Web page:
Old-fashioned sweet shops were the inspiration for the newest addition to the Glenmorangie Private Range, Milsean. Indeed, its name means 'sweet things' in Scottish Gaelic.
The way the whisky company's head of distilling and whisky creation, Dr Bill Lumsden, went about achieving this was by finishing Glenmorangie in casks formerly used for red wine in the Douro Valley in Portugal. Usually these would be cleaned of wine residue, but on this occasion (and the first time in the world of scotch whisky, Lumsden believes), the residue remained while they were recharred. 'That caramelised all that goodness and those sugars,' Lumsden told Imbibe. 'The plan was to leave the whisky in the barrels for five years, but it was picking up the flavours so quickly that it only spent two and a half years.'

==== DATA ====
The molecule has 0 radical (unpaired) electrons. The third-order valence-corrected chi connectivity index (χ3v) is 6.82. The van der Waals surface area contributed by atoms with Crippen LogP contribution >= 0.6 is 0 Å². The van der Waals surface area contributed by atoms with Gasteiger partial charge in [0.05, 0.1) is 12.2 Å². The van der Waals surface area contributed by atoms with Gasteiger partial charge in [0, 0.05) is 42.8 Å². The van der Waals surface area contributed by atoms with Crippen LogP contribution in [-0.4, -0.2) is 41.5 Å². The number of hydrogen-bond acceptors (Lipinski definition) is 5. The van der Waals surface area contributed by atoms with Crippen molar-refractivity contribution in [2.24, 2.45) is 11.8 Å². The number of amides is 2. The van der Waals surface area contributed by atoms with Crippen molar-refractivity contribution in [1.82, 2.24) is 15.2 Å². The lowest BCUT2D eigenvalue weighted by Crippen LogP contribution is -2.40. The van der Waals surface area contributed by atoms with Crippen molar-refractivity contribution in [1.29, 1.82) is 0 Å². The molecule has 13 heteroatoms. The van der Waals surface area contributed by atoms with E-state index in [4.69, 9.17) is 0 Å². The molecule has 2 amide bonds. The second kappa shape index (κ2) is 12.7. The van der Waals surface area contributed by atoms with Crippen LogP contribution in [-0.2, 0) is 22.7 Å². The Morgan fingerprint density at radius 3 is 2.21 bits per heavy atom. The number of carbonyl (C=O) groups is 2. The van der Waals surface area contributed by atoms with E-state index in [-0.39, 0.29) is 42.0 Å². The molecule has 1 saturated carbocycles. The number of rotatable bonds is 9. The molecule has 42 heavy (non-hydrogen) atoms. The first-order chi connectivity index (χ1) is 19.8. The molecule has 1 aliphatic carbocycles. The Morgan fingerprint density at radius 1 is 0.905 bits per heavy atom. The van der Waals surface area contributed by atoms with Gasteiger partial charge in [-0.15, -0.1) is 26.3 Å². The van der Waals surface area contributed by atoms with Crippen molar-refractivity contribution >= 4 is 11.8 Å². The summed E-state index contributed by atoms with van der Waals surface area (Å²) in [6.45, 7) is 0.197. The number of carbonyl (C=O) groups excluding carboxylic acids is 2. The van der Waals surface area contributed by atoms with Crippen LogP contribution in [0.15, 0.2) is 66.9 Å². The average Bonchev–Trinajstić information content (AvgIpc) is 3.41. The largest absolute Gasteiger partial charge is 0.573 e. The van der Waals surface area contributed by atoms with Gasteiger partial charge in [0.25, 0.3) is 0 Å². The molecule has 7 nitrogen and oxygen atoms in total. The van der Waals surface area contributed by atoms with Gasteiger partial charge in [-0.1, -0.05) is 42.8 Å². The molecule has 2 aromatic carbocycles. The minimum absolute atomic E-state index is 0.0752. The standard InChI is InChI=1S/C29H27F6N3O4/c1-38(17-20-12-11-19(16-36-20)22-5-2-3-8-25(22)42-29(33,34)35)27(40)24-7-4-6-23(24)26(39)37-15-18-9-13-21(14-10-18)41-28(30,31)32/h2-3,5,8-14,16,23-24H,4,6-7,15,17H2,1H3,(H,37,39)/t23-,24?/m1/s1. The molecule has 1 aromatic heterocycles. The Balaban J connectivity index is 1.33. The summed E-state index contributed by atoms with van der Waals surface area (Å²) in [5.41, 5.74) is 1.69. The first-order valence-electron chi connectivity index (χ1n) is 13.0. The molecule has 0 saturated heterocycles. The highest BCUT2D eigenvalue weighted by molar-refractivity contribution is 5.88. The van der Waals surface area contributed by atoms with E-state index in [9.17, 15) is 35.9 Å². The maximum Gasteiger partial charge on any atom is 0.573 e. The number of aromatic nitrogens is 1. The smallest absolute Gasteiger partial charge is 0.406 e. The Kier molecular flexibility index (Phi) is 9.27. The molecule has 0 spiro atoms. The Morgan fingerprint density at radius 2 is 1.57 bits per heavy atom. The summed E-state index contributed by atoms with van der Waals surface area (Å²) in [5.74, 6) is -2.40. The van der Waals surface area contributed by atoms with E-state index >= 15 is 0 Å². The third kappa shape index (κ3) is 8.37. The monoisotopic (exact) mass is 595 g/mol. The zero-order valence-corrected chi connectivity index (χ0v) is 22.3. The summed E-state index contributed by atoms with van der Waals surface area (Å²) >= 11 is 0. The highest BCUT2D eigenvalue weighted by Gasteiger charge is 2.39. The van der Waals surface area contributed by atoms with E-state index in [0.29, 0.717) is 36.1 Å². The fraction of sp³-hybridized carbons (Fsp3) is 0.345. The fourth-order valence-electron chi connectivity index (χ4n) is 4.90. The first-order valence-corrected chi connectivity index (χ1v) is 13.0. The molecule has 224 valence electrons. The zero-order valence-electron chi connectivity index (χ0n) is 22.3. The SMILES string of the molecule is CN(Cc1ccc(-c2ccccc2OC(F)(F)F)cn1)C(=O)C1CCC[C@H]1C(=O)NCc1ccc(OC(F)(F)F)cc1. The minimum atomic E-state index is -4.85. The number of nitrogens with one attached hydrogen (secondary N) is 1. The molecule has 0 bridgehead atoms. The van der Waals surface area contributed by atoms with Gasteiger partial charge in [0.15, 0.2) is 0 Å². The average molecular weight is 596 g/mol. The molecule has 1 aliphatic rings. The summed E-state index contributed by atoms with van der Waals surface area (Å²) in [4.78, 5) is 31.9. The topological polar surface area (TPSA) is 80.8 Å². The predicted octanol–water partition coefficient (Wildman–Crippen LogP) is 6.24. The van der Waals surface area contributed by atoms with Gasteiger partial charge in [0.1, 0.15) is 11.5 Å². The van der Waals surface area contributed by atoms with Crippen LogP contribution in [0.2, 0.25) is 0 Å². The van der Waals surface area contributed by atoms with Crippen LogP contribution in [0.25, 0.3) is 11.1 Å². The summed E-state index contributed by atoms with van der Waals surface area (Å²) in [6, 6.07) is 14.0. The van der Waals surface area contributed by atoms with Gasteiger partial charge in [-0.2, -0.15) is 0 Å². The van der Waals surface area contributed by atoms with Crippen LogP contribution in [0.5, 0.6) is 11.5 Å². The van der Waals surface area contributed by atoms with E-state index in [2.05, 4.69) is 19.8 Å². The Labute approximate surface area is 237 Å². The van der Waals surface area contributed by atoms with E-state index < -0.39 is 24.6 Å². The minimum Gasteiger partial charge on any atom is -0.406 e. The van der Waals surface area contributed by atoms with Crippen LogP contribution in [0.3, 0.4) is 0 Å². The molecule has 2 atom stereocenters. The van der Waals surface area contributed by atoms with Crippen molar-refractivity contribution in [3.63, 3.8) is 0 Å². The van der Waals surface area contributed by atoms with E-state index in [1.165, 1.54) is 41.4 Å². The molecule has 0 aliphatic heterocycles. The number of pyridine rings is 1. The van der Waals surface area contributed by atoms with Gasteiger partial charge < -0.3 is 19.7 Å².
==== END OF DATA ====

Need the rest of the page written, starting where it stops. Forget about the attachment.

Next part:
Lumsden has succeeded in capturing those candied, sweet flavours in the whisky, with everything from preserved cherries to white chocolate notes, as well as a peppery note, leading to a rich, sweet, oakiness on the palate, combined with more generous, caramelised fruit towards the finish. And that sweetness isn't entirely illusory. 'Standard scotch has almost no free residual sugar, but there is some in Milsean,' Lumsden explained.
Milsean, bottled at 46% and non-chill filtered, is the seventh annual release in the Private Edition range, and Lumsden confirms that the next three or four are already in development. And it's pronounced meel-shawn, in case you were wondering.
£75.99 RRP, Glenmorangie